On the big league level, the Rangers' 2019 season qualified as a disappointment. They looked like a playoff team in the first three months but collapsed after the All-Star break, finishing with their third straight losing record and worst three-year stretch since 2001-03.
At the same time, however, Texas added a significant amount of position-player talent to a farm system that hasn't had many recent success stories beyond Joey Gallo. It landed two of the better college hitters available in the Draft, corralled some of the loudest tools on the international market and traded for a pair of potential regulars.
Before last June, the Rangers had used 10 of their previous 12 first-round picks on high schoolers and hadn't spent one on a college bat since Justin Smoak in 2008. Then they selected third basemen Josh Jung (Texas Tech) in the first round and Davis Wendzel (Baylor) in the supplemental first.
Jung and Wendzel have lofty floors, which makes them stand out in comparison to the high-risk, high-reward prospects Texas is known for taking. That doesn't mean that the club has changed its Draft philosophy, assistant GM Josh Boyd said. Jung and Wendzel have impressive ceilings too, as gifted hitters with underrated power and deceptive athleticism.
"They're so skilled and their makeup is so good," Boyd said. "They have the character and traits we want to build a team around. You can label them as having high floors but they're good players. They're so skilled and they have the potential to get better."
Long one of the more aggressive teams internationally, the Rangers assembled a potentially special international class last summer. Corner outfielder Bayron Lora (signed for $3.9 million out of the Dominican Republic) had as much raw power as any player available, while center fielder Zion Bannister ($836,000, Bahamas) was one of the fastest players on the market. But the biggest prize looks like shortstop Maximo Acosta ($1.65 million, Venezuela), who draws repeated Gleyber Torres comparisons and could develop at least solid tools across the board.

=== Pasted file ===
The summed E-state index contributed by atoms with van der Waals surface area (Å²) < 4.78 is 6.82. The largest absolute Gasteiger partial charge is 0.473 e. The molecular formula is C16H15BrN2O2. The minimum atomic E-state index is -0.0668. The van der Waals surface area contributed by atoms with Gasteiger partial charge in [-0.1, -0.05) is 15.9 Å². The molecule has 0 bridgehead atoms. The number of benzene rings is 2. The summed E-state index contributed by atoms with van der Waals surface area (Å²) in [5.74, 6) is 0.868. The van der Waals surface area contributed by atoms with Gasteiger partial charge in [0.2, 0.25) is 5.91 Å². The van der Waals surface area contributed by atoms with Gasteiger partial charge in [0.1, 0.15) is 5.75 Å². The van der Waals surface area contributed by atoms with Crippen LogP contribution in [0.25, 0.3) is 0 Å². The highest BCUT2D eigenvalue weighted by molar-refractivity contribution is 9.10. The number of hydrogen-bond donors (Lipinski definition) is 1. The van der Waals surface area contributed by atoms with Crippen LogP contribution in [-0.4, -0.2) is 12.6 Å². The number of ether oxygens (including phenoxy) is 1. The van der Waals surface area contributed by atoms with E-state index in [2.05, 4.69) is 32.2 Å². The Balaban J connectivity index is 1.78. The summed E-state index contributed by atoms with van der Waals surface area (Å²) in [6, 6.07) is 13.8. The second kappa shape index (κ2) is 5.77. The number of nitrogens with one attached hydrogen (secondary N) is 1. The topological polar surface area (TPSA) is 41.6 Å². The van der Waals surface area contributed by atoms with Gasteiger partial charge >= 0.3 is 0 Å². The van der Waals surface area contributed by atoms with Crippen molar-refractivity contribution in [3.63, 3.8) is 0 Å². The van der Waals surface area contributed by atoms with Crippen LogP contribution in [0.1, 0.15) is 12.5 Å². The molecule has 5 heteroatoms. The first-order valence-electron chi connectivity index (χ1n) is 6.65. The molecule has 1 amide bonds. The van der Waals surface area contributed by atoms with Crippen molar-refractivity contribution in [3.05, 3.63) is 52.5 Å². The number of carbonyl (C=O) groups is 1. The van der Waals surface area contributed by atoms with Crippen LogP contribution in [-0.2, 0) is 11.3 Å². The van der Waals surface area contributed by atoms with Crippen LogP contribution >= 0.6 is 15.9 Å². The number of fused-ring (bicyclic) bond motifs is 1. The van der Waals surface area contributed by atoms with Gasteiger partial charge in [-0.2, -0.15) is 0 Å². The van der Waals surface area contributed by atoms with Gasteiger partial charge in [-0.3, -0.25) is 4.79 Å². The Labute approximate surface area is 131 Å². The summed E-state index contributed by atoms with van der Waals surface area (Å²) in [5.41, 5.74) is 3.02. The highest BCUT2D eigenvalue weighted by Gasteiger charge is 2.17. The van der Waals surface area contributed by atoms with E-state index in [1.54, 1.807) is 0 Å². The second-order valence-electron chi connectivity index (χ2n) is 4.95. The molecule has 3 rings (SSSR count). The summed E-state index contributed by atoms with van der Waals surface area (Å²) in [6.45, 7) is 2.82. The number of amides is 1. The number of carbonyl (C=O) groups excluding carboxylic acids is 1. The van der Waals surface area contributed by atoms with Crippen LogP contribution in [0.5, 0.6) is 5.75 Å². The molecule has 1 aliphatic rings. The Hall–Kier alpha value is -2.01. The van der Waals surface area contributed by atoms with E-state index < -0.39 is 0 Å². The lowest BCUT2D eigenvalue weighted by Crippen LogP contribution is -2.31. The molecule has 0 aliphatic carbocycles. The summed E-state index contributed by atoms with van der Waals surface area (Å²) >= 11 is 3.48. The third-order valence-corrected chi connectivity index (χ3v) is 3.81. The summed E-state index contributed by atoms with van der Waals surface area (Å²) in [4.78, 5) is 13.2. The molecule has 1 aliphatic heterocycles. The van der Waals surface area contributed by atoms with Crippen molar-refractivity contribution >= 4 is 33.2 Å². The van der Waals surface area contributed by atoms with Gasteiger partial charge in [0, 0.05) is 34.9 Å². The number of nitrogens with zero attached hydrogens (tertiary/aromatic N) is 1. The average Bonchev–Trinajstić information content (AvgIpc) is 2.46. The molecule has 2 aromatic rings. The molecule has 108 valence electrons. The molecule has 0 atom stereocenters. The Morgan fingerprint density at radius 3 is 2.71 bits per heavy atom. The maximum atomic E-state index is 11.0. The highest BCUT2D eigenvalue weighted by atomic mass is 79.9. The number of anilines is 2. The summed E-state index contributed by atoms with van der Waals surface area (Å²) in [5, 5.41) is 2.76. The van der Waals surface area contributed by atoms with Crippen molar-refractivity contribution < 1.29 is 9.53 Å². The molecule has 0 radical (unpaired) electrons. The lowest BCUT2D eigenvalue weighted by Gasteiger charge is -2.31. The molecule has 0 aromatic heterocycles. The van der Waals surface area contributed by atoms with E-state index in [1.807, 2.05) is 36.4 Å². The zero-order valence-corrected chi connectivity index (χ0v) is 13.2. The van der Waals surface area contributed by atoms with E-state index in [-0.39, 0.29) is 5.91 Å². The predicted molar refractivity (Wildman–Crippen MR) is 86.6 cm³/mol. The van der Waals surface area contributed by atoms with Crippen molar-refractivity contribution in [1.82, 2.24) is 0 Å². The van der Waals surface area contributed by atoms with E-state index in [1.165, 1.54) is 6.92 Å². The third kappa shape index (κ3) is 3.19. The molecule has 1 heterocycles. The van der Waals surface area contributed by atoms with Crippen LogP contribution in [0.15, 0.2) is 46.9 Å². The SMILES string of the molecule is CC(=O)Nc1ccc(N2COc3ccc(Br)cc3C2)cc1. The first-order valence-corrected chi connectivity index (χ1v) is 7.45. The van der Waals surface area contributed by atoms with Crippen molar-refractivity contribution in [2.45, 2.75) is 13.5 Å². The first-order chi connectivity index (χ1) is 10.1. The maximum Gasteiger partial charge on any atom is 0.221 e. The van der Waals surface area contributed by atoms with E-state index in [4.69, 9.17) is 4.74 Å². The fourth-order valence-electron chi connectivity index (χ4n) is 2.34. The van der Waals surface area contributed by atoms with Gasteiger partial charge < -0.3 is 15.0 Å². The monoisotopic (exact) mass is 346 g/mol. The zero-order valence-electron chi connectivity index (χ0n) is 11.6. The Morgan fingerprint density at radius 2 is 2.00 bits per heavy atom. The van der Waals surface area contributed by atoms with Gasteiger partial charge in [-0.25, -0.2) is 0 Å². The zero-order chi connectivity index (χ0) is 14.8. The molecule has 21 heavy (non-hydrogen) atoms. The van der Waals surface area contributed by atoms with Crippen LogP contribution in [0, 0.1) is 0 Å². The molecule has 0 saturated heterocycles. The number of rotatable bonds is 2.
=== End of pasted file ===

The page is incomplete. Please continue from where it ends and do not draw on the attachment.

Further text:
"Acosta has dynamic impact potential," Boyd said. "That's what generates that level of excitement inside and outside of the organization. And his makeup is special on top of it."
Texas also swung a pair of deals that could produce potential everyday players. In July, it sent Peter Fairbanks to the Rays for infielder/outfielder Nick Solak, who long has displayed solid to plus hitting ability and speed and smacked 32 homers last year. Five months later, it swapped Nomar Mazara to the White Sox for outfielder Steele Walker, one of the best college bats in the 2018 Draft.
Solak, 25, batted .293/.393/.491 with five homers in 33 games for the Rangers late last season, mostly playing third base. He spent Spring Training playing the outfield and had a chance to win a starting job in left or center field before the coronavirus pandemic put the season on hold.
"Solak fits the whole profile of the guys with a good approach and good makeup, that skillset that plays," Boyd said. "He looked pretty good in the outfield and has taken to it this spring. His defensive home is still a question, but guys who hit 30 bombs with close to a .400 on-base percentage play."